Suu Kyi says Rohingya mass grave investigation "positive"

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Myanmar leader Aung San Suu Kyi shakes hands with Japanese Foreign Minister Taro Kono after their a joint press conference at the Foreign Ministry in Nay Pyi Taw on Friday.

Japan's Foreign Minister Taro Kono visited Myanmar's Rakhine state on Saturday after meeting with the country's de facto leader, Aung San Suu Kyi, in the capital of Naypyitaw a day earlier.

In a district on the border with Bangladesh, Kono viewed the planned return route for hundreds of thousands of Rohingya refugees, including a small bridge close to the border under tight security control.

More than 655,000 Rohingyas have crossed into Bangladesh since August 25 past year, escaping a military crackdown in the Rakhine state, which many countries and human rights bodies have described as ethnic cleansing.

A state-run newspaper reported that Ms Suu Kyi said: "It is a positive indication that we are taking the steps to be responsible".

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During a meeting on Friday, Kono asked Suu Kyi's government to allow humanitarian and media access to the affected area, the resettlement of returned refugees, and the implementation of recommendations made by former United Nations secretary-general Kofi Annan.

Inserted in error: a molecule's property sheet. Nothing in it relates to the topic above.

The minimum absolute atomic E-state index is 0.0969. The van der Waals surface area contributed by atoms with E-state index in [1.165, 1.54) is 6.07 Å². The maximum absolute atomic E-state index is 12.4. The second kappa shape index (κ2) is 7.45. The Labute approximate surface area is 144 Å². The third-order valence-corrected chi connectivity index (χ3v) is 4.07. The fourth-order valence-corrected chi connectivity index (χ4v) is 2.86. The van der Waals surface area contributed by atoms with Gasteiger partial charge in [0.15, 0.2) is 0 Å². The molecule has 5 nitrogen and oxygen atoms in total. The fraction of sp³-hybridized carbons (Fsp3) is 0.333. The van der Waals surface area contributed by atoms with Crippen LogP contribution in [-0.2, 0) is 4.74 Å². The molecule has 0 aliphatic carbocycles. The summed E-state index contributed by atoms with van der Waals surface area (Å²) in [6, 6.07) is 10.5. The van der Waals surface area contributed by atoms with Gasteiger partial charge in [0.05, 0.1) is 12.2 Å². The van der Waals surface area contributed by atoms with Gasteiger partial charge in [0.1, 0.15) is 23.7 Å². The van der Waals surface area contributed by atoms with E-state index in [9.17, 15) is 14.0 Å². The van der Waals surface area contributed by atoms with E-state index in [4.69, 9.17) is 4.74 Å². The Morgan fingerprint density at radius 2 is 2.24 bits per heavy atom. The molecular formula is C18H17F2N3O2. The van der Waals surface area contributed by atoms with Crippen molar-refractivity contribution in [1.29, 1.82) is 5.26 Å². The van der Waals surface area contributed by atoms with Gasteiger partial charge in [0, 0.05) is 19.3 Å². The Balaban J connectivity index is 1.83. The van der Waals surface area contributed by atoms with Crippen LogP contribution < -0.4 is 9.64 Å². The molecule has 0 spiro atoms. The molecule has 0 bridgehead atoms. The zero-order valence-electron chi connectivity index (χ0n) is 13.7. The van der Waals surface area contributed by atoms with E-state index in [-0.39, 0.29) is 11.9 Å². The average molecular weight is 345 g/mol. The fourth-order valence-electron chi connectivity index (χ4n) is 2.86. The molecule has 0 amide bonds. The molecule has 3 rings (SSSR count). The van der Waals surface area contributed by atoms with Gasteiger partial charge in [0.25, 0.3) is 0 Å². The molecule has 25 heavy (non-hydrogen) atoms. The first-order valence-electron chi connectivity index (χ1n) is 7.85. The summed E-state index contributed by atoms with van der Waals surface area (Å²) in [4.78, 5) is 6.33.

As of December 2017, an estimated 6,55,000 Rohingya people fled to Bangladesh to avoid the persecution from the security forces that started in Myanmar's Rakhine state in August past year. It said the 10 were "Bengali terrorists" who threatened villagers, but that the military would "take action" against those who "broke the rules of engagement".

The Rakhine state is home to a majority of Muslims in Myanmar, who have been denied citizenship and long faced persecution in the Buddhist-majority country, especially from the extremists.

Myanmar does not consider the Rohingyas to be citizens, treating them mostly as Bangladeshi immigrants and imposing many restrictions on them, including on freedom of movement.

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